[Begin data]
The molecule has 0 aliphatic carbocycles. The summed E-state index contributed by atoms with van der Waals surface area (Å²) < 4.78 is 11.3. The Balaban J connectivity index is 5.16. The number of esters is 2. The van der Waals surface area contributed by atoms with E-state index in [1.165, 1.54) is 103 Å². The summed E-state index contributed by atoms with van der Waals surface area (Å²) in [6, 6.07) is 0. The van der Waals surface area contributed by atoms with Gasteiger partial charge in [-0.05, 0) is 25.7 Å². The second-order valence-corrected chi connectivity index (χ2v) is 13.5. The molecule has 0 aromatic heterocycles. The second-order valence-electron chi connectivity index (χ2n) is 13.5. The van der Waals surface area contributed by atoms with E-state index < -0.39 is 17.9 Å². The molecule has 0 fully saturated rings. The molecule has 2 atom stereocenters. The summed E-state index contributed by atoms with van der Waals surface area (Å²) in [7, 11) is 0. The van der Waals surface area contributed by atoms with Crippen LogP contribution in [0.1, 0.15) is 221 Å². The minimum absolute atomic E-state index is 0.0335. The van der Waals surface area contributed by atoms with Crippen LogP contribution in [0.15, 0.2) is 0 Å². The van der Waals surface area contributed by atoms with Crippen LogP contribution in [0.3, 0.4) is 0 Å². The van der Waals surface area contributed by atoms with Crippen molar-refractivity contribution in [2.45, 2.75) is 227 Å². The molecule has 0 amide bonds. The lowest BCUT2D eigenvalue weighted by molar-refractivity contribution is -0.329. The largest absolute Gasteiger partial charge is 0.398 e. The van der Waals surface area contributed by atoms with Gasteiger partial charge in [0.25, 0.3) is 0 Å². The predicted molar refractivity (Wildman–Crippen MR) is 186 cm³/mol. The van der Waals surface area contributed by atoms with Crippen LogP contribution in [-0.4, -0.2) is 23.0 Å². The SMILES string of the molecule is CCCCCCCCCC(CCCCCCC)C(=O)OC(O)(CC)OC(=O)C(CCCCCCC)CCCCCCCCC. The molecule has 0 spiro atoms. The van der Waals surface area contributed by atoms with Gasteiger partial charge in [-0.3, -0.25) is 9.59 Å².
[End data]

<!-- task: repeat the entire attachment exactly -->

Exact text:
The molecule has 0 aliphatic carbocycles. The summed E-state index contributed by atoms with van der Waals surface area (Å²) < 4.78 is 11.3. The Balaban J connectivity index is 5.16. The number of esters is 2. The van der Waals surface area contributed by atoms with E-state index in [1.165, 1.54) is 103 Å². The summed E-state index contributed by atoms with van der Waals surface area (Å²) in [6, 6.07) is 0. The van der Waals surface area contributed by atoms with Gasteiger partial charge in [-0.05, 0) is 25.7 Å². The second-order valence-corrected chi connectivity index (χ2v) is 13.5. The molecule has 0 aromatic heterocycles. The second-order valence-electron chi connectivity index (χ2n) is 13.5. The van der Waals surface area contributed by atoms with E-state index < -0.39 is 17.9 Å². The molecule has 0 fully saturated rings. The molecule has 2 atom stereocenters. The summed E-state index contributed by atoms with van der Waals surface area (Å²) in [7, 11) is 0. The van der Waals surface area contributed by atoms with Crippen LogP contribution in [0.1, 0.15) is 221 Å². The minimum absolute atomic E-state index is 0.0335. The van der Waals surface area contributed by atoms with Crippen LogP contribution in [0.15, 0.2) is 0 Å². The van der Waals surface area contributed by atoms with Crippen LogP contribution in [0.3, 0.4) is 0 Å². The van der Waals surface area contributed by atoms with Crippen molar-refractivity contribution in [2.45, 2.75) is 227 Å². The molecule has 0 amide bonds. The lowest BCUT2D eigenvalue weighted by molar-refractivity contribution is -0.329. The largest absolute Gasteiger partial charge is 0.398 e. The van der Waals surface area contributed by atoms with Gasteiger partial charge in [0.25, 0.3) is 0 Å². The predicted molar refractivity (Wildman–Crippen MR) is 186 cm³/mol. The van der Waals surface area contributed by atoms with Crippen LogP contribution in [-0.4, -0.2) is 23.0 Å². The SMILES string of the molecule is CCCCCCCCCC(CCCCCCC)C(=O)OC(O)(CC)OC(=O)C(CCCCCCC)CCCCCCCCC. The molecule has 0 spiro atoms. The van der Waals surface area contributed by atoms with Gasteiger partial charge in [-0.3, -0.25) is 9.59 Å².